doggypaddle

So you’ve survived your first triathlon swim …….. now what’s next?

Hopefully you’re looking towards your next challenge and potentially increasing the distance a little and seeing what your body can really do.

Personally, I had set myself a two year goal to enter (and of course complete) the Noosa Triathlon. For those who don’t know, Noosa is an Olympic distance event with a 1.5km swim as the entree. Hmmmm how the hell was that gonna happen?

The simple answer was ……. Practise practise practise.

Over the following year I hit the pool as much as I could and entered another 6 sprint distance or smaller events so I could be confident in swimming anything up to 750m during an event. All the while building the distance towards the 1.5km mark in the pool.

However, towards the end of the season I kept being asked if I was going to enter the Mooloolaba Tri (another large olympic distance event on the Australian calendar) which was in March. Now this was never in my plan, but with so many people suggesting I should give it a go it soon became a consideration. “Could I do this?, “Am I ready?” “Maybe I could!?”.

Thankfully the club I was training with at the time said they were going to do a practice Mooloolaba session prior to the event. This presented me with a chance to “try before you buy” which was perfect. They were going to drive to Mooloolaba early in the morning, do the full swim course followed by a 25km ride along the cycle course followed by a 10km run.

The day of the practice saw us wake to a beautiful warm morning with a slight breeze. Despite the fact that I had never swam in the ocean before ….. I was pumped. How hard could it be? Let’s do this!

Well let’s just say up front that swimming in the ocean is completely different from swimming in a lake. Not only is the visibility poor but you’re now having to contend with swell and waves !!! I managed to get out past the breakers easily enough as I’d been to the beach and body surfed many times. However, it’s when I turned to swim parallel to the beach that I entered into unfamiliar territory.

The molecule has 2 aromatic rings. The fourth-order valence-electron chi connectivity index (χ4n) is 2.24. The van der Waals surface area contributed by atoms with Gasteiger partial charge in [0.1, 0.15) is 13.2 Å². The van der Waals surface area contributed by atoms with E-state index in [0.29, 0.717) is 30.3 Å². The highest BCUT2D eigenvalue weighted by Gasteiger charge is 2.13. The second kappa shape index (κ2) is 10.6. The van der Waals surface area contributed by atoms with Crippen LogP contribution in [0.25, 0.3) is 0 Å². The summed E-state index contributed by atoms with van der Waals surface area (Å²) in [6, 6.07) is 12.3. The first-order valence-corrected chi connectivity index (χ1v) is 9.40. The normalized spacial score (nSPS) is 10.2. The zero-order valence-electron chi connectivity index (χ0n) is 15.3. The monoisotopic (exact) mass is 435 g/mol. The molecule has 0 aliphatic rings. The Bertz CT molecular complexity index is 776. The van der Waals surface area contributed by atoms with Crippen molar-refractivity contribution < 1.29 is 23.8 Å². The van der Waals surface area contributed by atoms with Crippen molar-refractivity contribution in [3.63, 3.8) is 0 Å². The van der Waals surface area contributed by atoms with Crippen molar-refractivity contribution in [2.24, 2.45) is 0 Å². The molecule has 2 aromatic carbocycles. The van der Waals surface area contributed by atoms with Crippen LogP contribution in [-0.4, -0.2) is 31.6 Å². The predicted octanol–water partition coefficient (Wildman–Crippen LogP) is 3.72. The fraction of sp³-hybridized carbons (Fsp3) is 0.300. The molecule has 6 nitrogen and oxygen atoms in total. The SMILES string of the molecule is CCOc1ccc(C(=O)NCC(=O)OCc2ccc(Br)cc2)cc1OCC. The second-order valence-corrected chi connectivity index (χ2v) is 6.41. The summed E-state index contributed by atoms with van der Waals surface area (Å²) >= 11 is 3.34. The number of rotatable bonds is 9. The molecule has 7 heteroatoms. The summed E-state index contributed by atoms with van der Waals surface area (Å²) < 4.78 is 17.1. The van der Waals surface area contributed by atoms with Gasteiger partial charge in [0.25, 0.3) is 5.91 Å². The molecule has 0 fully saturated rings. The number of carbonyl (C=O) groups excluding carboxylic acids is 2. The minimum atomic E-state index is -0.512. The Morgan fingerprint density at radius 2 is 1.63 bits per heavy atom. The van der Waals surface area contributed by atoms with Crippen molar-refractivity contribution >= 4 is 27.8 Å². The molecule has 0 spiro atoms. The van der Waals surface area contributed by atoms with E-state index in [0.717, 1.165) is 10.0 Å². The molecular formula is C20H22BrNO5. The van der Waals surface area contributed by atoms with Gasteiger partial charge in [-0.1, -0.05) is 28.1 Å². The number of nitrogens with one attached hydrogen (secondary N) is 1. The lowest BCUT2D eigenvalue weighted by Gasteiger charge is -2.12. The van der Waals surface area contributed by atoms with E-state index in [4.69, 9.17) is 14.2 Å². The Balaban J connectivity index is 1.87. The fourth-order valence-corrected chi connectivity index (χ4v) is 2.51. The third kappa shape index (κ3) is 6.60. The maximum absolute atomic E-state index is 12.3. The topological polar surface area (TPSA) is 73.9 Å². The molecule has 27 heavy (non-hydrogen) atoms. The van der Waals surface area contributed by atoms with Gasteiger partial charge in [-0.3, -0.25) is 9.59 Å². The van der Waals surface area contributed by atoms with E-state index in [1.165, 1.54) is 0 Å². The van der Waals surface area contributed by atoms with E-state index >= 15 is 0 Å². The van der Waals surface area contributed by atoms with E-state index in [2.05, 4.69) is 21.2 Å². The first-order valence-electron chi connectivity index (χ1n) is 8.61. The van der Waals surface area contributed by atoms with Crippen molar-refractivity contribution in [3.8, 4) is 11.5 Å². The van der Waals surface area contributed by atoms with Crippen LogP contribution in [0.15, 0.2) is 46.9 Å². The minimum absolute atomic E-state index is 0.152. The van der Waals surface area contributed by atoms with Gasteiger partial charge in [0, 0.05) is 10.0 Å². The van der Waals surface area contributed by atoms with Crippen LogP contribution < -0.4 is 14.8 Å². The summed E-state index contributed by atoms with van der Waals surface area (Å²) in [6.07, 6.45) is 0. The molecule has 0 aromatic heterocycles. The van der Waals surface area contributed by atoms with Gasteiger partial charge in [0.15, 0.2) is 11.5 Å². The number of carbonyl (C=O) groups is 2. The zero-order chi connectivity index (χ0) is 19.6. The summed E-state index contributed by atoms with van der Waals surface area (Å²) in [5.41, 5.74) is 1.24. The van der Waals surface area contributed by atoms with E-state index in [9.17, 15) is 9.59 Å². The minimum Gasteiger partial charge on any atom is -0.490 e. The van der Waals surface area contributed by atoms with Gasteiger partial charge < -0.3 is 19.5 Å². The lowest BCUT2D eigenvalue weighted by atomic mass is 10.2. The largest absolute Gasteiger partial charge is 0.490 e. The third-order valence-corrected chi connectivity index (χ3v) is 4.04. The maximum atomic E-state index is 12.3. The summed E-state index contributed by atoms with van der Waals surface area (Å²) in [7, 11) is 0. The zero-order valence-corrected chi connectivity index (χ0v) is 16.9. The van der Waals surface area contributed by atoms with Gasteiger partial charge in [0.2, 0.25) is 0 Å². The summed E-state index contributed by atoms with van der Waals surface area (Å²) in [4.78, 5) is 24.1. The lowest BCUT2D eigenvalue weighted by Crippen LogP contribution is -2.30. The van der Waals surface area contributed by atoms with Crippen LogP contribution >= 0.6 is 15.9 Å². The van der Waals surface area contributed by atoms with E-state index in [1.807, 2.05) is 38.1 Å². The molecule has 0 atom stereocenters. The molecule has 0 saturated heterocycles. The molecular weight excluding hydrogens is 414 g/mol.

Firstly I can only breath on one side, my right. Guess what side the waves were breaking on me? …………. Yep, from the right. Secondly, the swell made it hard to see where we were going. It seemed that every time I looked up there was a wave in the way. Ahhhh this ain’t fun guys. Thankfully one of the gun swimmers in the club came back to check on me every now and then as by this time there was a considerable amount of distance between myself and everyone else.

By about the half way mark (750m) my swimming had deteriorated to a combination of floating, breast stroke, side stroke and dog paddle. On top of that I was quickly getting tired and consequently my “freak-out-o-meter” was in the red.

I was done. I indicated to the others that I was going in and with that I turned and headed straight for the beach, floating on my back and bitterly disappointed that I couldn’t make the distance. That was freakin hard and I was exhausted. I managed to complete the ride and only about 6km of the run before the body had enough. (I also knew bugger all about refuelling for this distance – but that’s another story)

This was as real eye opener for me. Thankfully the Noosa swim is held in canals sheltered away from the ocean swells as I had a long way to go before I could attempt that again.

Over the next few months I swam as much as I could to ensure that at the very least I knew I could swim the 1.5km distance. But when November came around and I was on that start line, I was still as terrified as I was when I competed in my first enticer race. (Check out Swimming Part 1) My heart started palpitating, I had butterflies in my stomach and of course I kept needing to go to the toilet.